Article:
As we didn’t spend much time together during our stay on Magnetic ‘Maggie’ Island, I am writing my experiences in a separate blog post. On our last day in Cairns, I pretty much decided that I would continue my diving adventure at our next stop as I enjoyed my first dive quite a lot.
After some quick research I realized there were only a few options at Townsville and Magnetic Island (our next stop) to follow some real dive courses. With our hostel being located on a 3 minute walk from a dive shop called Pleasure Divers, the choice was easy. I opted for a PADI Open Water course, which would make me a certified diver up to 18 metres depth.
My daily routine for the next 3 days consisted out of waking up way earlier than Anniina, making sure I would be on time for the start of the course. The evenings were well spent together, exploring the island. At night, back at the hostel I would cook up some food, fight off weaver ants (I swear, everything in Australia tries to kill you) and hit the bed around 10 PM after playing some pocket billiards with the lady.
Day one was pretty much theory-only, watching 4 x 45 minutes American videos and some pool skills in the late afternoon. Meeting my fellow divers was fun, 2 older French guys who sold their ‘growing’ shop back home to travel the world and one local bloke from Cairns, Queensland. Having to translate for the Frenchies sometimes made me realise how I value knowing several languages (even if it’s not always that easy, French being my second language) and living in Brussels.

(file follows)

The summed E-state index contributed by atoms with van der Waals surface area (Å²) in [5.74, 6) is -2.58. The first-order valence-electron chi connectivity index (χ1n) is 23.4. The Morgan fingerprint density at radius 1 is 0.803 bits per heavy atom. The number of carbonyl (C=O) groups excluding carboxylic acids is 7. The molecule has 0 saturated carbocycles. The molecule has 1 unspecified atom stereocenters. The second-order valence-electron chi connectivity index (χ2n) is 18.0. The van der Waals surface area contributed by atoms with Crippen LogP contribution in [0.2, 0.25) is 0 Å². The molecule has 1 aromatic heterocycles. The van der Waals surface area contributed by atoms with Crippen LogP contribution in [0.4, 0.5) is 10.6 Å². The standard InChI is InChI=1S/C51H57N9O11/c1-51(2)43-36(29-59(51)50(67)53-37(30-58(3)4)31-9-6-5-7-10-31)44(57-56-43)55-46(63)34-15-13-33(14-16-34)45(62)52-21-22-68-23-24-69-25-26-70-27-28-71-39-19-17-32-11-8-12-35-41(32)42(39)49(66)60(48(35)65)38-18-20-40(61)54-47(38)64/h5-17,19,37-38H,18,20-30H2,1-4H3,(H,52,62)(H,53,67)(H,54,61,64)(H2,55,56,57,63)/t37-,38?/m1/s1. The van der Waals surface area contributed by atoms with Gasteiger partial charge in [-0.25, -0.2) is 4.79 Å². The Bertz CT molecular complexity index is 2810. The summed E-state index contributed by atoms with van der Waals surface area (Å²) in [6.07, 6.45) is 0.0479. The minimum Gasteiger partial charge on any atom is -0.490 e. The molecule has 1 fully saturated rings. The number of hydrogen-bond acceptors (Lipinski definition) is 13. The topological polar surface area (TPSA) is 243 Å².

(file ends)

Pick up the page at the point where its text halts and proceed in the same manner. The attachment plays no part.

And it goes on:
The real thing started on day two, setting up every bit of gear yourself and choosing a fitting wetsuit proved to be a challenge, definitely the latter. Alma Bay was our training “pool” of the day, a beautiful tropical bay. Calm waters and 25 degrees under the surface, thus near perfect diving conditions except for the lackluster visibility.
The last course day with another 3 dives, one at Alma Bay early in the morning. After lunch, we moved to a different location, Geoffrey Bay. With a stronger current under the surface, it felt a lot colder after a while. Waiting for 15 minutes with your knees in the sand at 10 metres depth, while your diving buddies practice a Controlled Emergency Swimming Ascent (CESA) doesn’t help either to not feel cold.
Back at the surface after our last dive, one of my fellow divers had a bloody nose, a common issue for people with a sinus problem. Another diver had a bit of blood in his saliva, it definitely makes you think twice about the effects on the human body. Potential risks related to diving vary from decompression sickness to breathing contaminated air and everything in between, I won’t bore you with technical details however. Always dive safe, with a buddy. I got away with a small cut in my hand due to a coral reef collision.
All in all, I learned so much more than I hoped for in just a few days. Quite the enjoyable experience I was hoping for and it definitely got me even more interested in doing a more advanced training.
Having booked an extra night at our lovely hostel, despite the evil ants, meant that I could spent one extra day with my lady. We went out for some snorkeling in areas I previously explored while scuba diving. We saw lots of healthy coral, fish and our first stinger ray, which was a pleasant surprise.